Unfortunately, the task of making sure enough people were on hand to do these shows proved to be difficult and the group disbanded.
Three of those actors — Jack Diamond, Amber Hansen and Nate Sears — continued performing individually in other improvisational productions.
A few months ago, the three hooked up with husband and wife Tom Shannon and Nicole Marcks, and decided to start up another troupe called Hot Toddy Improv.
Unlike Improvabilities, Hot Toddy will not perform weekly shows, but zero in on performing seasonal shows and other special events.
That's why Hot Toddy, which also includes Lisa Anderson and Bill Avis, will perform a Halloween-themed show at the Egyptian Theatre on Friday, Oct. 25.
The Park Record caught up with Jack Diamond, who said he is looking forward to performing with the new group.
"Nicole and Tom are from California and have been doing improv for the past 15 years or so," Diamond said. "They brought a bunch of experience from some highly reputable improv sources such as Second City Los Angeles and Totally Looped.
"So we all got together to have some fun and wound up reimagining a new show that focused on long-form improvisation, rather than short form," Diamond said. "That's how Hot Toddy came about."
The difference between short-form and long-form improvisation is, obviously, the time taken to work with an idea, Diamond said.
"For example, short-form improv features two- to four-minute games that are set up by asking the audience for ideas and the actors go back and forth with short, skits that adhere to those suggestions," Diamond said. "Long-form tells more of a narrative and a story. The humor comes from situational-character choices."
The way Hot Toddy will work with the Halloween theme is simple.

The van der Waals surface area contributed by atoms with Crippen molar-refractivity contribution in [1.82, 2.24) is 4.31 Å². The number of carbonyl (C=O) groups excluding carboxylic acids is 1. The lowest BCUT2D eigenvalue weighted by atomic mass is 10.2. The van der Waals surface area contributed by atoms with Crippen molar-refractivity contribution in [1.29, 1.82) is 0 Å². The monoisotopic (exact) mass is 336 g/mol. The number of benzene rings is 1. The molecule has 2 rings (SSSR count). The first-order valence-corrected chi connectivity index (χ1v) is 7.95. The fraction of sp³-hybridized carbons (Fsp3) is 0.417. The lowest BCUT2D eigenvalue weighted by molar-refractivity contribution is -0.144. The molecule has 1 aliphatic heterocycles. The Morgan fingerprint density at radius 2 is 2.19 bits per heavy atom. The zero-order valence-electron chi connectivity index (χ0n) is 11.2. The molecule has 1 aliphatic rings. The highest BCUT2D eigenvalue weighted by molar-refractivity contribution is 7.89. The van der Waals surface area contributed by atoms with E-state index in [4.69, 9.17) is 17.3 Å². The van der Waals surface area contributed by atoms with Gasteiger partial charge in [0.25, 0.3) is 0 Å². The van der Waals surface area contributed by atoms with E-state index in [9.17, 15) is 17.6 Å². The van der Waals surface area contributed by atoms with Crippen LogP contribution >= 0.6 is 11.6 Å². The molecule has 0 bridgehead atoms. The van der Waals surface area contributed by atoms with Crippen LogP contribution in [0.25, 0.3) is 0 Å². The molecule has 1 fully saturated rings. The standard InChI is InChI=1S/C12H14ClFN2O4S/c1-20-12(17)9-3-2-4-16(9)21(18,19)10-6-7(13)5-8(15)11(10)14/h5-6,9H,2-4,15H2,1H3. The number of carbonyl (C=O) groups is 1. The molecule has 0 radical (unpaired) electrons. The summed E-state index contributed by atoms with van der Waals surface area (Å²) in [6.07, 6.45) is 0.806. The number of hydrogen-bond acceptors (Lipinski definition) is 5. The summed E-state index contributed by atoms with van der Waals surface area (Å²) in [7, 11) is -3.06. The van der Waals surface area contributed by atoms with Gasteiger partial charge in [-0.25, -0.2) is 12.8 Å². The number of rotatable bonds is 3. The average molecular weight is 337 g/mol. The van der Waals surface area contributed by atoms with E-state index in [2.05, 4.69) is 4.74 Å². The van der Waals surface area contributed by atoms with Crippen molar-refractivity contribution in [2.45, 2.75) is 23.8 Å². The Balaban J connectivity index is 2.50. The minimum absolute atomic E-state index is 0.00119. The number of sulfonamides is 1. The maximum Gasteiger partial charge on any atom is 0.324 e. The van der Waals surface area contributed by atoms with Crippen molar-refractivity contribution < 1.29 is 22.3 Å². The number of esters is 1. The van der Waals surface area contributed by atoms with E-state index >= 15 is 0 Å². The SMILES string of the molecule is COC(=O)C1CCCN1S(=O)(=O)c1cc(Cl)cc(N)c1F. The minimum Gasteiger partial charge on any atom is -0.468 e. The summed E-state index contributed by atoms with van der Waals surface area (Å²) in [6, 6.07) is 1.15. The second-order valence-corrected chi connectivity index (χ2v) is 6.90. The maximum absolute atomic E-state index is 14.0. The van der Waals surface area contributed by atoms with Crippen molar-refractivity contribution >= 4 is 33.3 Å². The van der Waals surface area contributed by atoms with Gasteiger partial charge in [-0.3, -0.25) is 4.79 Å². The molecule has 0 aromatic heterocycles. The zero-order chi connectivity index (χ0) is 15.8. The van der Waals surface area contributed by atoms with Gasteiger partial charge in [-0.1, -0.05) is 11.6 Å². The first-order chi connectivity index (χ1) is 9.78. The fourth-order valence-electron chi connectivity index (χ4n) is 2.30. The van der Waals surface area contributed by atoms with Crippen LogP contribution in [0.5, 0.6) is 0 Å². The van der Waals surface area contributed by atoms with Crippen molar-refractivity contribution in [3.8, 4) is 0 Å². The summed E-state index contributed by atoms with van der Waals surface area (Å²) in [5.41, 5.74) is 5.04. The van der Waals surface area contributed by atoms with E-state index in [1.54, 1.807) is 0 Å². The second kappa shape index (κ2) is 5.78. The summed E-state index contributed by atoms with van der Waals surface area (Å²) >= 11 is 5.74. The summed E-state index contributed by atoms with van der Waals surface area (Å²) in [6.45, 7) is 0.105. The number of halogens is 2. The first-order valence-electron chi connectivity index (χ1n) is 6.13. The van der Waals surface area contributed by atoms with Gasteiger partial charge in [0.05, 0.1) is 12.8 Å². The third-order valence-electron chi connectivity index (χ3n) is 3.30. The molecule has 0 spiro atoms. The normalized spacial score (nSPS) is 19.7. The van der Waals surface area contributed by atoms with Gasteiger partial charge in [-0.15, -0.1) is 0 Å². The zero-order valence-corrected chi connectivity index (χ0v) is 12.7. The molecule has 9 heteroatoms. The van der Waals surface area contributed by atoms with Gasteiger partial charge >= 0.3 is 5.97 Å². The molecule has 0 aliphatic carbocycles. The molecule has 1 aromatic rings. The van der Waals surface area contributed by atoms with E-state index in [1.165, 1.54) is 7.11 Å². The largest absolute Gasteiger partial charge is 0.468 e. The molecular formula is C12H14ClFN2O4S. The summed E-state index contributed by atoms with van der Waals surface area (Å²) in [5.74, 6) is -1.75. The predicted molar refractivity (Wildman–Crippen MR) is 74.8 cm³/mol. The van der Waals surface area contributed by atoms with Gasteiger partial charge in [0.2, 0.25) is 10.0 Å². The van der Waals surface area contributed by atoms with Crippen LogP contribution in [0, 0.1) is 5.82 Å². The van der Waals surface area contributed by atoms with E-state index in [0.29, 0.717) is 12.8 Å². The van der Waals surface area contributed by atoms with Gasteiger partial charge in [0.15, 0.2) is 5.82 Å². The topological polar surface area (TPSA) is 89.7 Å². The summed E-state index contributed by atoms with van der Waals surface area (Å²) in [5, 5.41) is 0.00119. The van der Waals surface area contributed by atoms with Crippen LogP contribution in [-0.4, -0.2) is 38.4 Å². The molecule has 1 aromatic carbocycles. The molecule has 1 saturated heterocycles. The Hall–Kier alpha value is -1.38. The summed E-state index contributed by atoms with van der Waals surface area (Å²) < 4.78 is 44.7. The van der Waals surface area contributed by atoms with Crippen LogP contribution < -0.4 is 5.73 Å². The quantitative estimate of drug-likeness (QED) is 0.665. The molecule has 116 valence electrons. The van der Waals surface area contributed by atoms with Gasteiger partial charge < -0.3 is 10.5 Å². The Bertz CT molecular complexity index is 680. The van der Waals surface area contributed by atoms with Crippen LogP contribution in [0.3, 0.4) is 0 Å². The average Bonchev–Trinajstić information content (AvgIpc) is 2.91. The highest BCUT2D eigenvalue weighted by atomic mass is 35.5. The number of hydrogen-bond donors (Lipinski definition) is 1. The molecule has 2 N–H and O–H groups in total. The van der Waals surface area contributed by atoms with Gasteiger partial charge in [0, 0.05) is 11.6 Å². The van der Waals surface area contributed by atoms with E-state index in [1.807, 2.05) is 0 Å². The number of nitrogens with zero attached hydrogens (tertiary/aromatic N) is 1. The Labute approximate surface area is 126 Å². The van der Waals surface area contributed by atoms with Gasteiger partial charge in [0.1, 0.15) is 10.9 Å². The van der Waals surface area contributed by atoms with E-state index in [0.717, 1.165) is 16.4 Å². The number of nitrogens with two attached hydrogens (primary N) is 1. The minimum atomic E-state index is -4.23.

"We'll get ideas pertaining to this theme from the audience at the beginning of the night and we will make up monologues on the spot," Diamond explained. "Then we'll take what we said in the monologues and use that material for the longer scenes we will act out."
In between those long-form scenes, the actors will do some quick, short-form improv, as well.
"But our goal is to show Park City how we could do long-form," Diamond said. "That's also one of the reasons why Bill is with us."
Avis will perform the piano during the show, he said.
"One of the pieces we will do will be a fully improvised musical comprised of songs that are made up on the spot," Diamond said. "Bill will make the music up as it goes and we're looking at maybe going for 20 to 25 minutes."
Diamond wanted to work with another improv group after Improvabilities folded because he loves the genre.
"The first thing I was exposed to in entertainment was improvisation," he said. "I started out in improv, even though, now, I make my living with film and theater."
The reason Diamond likes improv is because it's the foundation of all the other performing arts.
"Improv is the rawest form of creativity," he said. "When you are creating something or trying to make something work, you're improvising."
Diamond can tell when he's working on set with someone who has improv background.
"I can see just by looking to see how comfortable they are and how they are acting," he said.
Still, improv isn't just about making up jokes in the moment, he said.
"It provides actors tools they can utilize in their auditions and cold readings," Diamond said. "I don't get nervous during auditions, because whatever role or situation they give me, I can channel them through an improvised character."
The show at the Egyptian Theatre will be appropriate for ages 16 and older, Diamond said.
"Our general operating modality is PG-13," he said. "I mean, you can certainly take younger kids to it, because we're not going to the throwing a lot of profanity around, but the audience will need to pay attention to what we're doing to understand what is going on."
The Egyptian Theatre, 328 Main St., will present Hot Toddy Improv, which will perform Halloween-inspired long-form and short-form sketches on Friday, Oct. 25, at 8 p.m. The show is appropriate for ages 16 and older. Tickets range from $10 to $20 and are available by visiting www.parkcityshows.com.